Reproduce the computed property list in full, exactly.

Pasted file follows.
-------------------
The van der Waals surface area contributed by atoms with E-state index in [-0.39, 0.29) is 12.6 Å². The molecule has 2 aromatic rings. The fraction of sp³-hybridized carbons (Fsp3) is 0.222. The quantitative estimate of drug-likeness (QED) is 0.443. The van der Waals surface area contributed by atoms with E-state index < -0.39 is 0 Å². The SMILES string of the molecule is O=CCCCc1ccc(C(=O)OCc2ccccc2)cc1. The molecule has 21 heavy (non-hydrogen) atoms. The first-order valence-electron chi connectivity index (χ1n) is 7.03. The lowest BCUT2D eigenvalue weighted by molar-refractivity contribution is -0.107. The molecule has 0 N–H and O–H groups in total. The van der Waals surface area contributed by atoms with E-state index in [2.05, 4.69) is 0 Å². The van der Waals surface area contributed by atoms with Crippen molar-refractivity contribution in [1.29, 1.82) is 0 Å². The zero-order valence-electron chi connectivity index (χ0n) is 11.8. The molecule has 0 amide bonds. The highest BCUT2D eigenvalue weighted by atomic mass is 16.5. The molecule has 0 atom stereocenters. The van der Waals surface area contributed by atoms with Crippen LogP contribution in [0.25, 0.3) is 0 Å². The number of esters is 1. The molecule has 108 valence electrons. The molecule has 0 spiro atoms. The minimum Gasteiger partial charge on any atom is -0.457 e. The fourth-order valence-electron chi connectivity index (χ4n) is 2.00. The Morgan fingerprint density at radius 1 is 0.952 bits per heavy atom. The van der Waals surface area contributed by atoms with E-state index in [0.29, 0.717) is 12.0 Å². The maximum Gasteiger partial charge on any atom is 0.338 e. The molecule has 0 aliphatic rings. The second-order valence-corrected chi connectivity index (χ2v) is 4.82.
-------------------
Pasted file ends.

The van der Waals surface area contributed by atoms with E-state index in [-0.39, 0.29) is 12.6 Å². The molecule has 2 aromatic rings. The fraction of sp³-hybridized carbons (Fsp3) is 0.222. The quantitative estimate of drug-likeness (QED) is 0.443. The van der Waals surface area contributed by atoms with E-state index < -0.39 is 0 Å². The SMILES string of the molecule is O=CCCCc1ccc(C(=O)OCc2ccccc2)cc1. The molecule has 21 heavy (non-hydrogen) atoms. The first-order valence-electron chi connectivity index (χ1n) is 7.03. The lowest BCUT2D eigenvalue weighted by molar-refractivity contribution is -0.107. The molecule has 0 N–H and O–H groups in total. The van der Waals surface area contributed by atoms with E-state index in [2.05, 4.69) is 0 Å². The van der Waals surface area contributed by atoms with Crippen molar-refractivity contribution in [1.29, 1.82) is 0 Å². The zero-order valence-electron chi connectivity index (χ0n) is 11.8. The molecule has 0 amide bonds. The highest BCUT2D eigenvalue weighted by atomic mass is 16.5. The molecule has 0 atom stereocenters. The van der Waals surface area contributed by atoms with Crippen LogP contribution in [0.25, 0.3) is 0 Å². The number of esters is 1. The molecule has 108 valence electrons. The molecule has 0 spiro atoms. The minimum Gasteiger partial charge on any atom is -0.457 e. The fourth-order valence-electron chi connectivity index (χ4n) is 2.00. The Morgan fingerprint density at radius 1 is 0.952 bits per heavy atom. The van der Waals surface area contributed by atoms with E-state index in [0.29, 0.717) is 12.0 Å². The maximum Gasteiger partial charge on any atom is 0.338 e. The molecule has 0 aliphatic rings. The second-order valence-corrected chi connectivity index (χ2v) is 4.82.